In the following decade, between 1973 and 1976, the Bureau is said to have either provided assistance for or participated in the murder of nearly 70 members of the American Indian Movement and the violent attacks on another 300 Native Americans who had occupied the areas of Pine Ridge and Rosebud in South Dakota.

Ten years later, the FBI's campaign against advocates of Puerto Rican independence peaked when more than 300 FBI agents and U.S. Marshalls conducted raids throughout Puerto Rico in 1985, trashing homes and offices and arresting scores of activists-two of whom were held without bail in pre-trial detention for more than two-and-a-half years. The FBI's operations in Puerto Rico resulted in the creation of files on 74,000 individuals.

Given the FBI's history of thinly rationalized political repression, it is very difficult to accept the conclusion of the Senate Intelligence Committee that: "The Committee does not believe the CISPES investigation reflected significant FBI political or ideological bias...."

Unfortunately, a review of the FBI's political operations also suggests that, with the exception of the Church and Pike Committee investigations in the mid-1970s, Congress has been unable or unwilling to exert the kind of control and oversight with which the public has entrusted it. In the case of the CISPES scandal, it is unclear whether the Senate report endorsed the FBI's cover-up because it was politically expedient or because the FBI withheld critical material from Congressional investigators. It seems that both factors played a significant role.

Concurrent with the history of documented FBI political abuses over the past 35 years, is an equally clear history of an institutionalized FBI practice of routinely Iying about its activities. That history of Iying to Congress has continued unabated from the 1960s to the end of the 1980s.

When the first set of FBI documents in 1988 indicated that the CISPES investigation was far more extensive than Congressional overseers had been led to believe, investigators on Capitol Hill said flatly that the FBI had lied to them in its previous briefings. Nor were the FBI's lies to Congress confined to the CISPES investigations.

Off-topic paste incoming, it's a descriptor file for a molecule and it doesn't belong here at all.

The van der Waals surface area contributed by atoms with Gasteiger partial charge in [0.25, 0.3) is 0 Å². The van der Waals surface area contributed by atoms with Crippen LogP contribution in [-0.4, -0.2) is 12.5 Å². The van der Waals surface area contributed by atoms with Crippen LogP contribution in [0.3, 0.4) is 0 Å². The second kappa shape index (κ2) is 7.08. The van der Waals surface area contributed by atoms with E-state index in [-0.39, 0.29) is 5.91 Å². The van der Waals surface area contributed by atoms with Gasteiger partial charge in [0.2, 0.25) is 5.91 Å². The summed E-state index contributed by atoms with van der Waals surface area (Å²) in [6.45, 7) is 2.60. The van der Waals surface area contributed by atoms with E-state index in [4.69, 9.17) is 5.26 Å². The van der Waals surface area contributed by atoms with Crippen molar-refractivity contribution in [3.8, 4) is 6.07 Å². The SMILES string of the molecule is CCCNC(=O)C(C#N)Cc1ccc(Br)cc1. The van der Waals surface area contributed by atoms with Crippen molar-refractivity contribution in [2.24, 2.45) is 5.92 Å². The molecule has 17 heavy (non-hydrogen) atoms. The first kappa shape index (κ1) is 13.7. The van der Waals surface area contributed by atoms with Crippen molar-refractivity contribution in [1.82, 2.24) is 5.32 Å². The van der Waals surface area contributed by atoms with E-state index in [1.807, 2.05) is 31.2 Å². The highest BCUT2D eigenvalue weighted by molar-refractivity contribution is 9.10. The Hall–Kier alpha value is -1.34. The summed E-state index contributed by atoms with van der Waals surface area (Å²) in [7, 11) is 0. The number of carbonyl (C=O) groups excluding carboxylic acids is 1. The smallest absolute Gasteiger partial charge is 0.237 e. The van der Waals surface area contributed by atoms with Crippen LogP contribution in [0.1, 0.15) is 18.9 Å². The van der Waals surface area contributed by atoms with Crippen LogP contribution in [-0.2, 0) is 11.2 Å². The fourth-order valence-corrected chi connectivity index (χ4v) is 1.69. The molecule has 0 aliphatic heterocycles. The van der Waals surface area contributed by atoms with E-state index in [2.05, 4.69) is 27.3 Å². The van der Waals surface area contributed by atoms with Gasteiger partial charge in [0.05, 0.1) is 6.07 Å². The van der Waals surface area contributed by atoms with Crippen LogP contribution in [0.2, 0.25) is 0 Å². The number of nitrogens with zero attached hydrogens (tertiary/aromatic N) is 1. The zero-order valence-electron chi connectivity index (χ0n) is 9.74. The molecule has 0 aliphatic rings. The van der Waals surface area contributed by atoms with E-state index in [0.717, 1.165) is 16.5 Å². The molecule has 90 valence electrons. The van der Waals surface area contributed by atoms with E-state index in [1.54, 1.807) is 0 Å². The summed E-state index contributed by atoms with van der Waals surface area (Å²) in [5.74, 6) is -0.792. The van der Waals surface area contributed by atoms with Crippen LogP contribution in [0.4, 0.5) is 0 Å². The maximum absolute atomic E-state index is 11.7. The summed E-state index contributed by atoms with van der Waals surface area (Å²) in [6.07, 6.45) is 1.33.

The "DO NOT FILE" File

The Bureau, during the 1960s, maintained a set of files which were headed "DO NOT FILE." The files, which recorded FBI break-ins and thefts at civil rights and anti-war offices during the 1960s, were used to keep such activities away from public scrutiny. In the late 1970s and early 1980s, FBI officials swore under oath that they had discontinued the use of the "DO NOT FILE" caption, especially since the federal Freedom Of Information Act requires that the existence of all agency files be acknowledged, if not released, to requesters using the act.

But a "DO NOT FILE" file, provided to the author in 1988, indicates that the FBI has continued to maintain such records. The "DO NOT FILE" document, apparently unrelated to the FBI's campaign against Central America dissenters, was a 1985 communication from Revell to then-FBI Director William Webster. It cited a request from Henry Kissinger for a personal meeting with Webster about alleged harassment by members of the Lyndon LaRouche political organization. The document was titled "DO NOT FILE" apparently because-Kissinger did not want any bureaucratic paper trail indicating his private meeting with Webster to discuss the LaRouche group.

When Rep. Edwards questioned the FBI about the document, he was told simply that it was erroneously captioned. Despite Edwards' concern that "reinstituting 'Do Not File' files would emasculate the oversight process," Congress apparently accepted the Bureau's explanation that the file should have been captioned "Informal Advice-Not For Retention"-a freshly-minted FBI euphemism for "Do Not File."

Then there is the matter of the Terrorist Photo Album. While Webster himself assured Rep. Patricia Schroeder, Sen. Christopher Dodd and others that they were not included in the FBI's Terrorist Photo Album and were not the subjects of FBI Central America-related investigations, an internal FBI memo, initialed by Webster, indicates that the Bureau deliberately lied to the legislators.

A reading of the Senate Intelligence Committee's CISPES reports indicates, as well, that the FBI withheld critical documents from the committee. In addition to concealing its retroactive alterations of Varelli's polygraph results, it is clear from the report that the FBI withheld other significant documents as well. As one example, the Senate report concluded that during his 1983 visit to Washington, "Mr. Varelli's report indicates that he never actually met any Washington members of CISPES or attended any of their meetings. He did report on several left-wing bookstores, however, as well as some churches..."

However, the FBI's files contain a full debriefing of his infiltration of CISPES headquarters following the bombing of the Capitol-a document which was apparently withheld from the Committee to further discredit Varelli. The airtel sent from the FBI's Dallas Office to FBI headquarters, moreover, bears a handwritten notation, apparently from an FBI supervisor who wrote: "Good job. Thanks. I talked to (DELETED) who was very pleased. He said the unit chief was impressed also." The document substantiates Varelli's version of his visit to CISPES headquarters in Washington in December, 1983, following the bombing of the Capitol Building.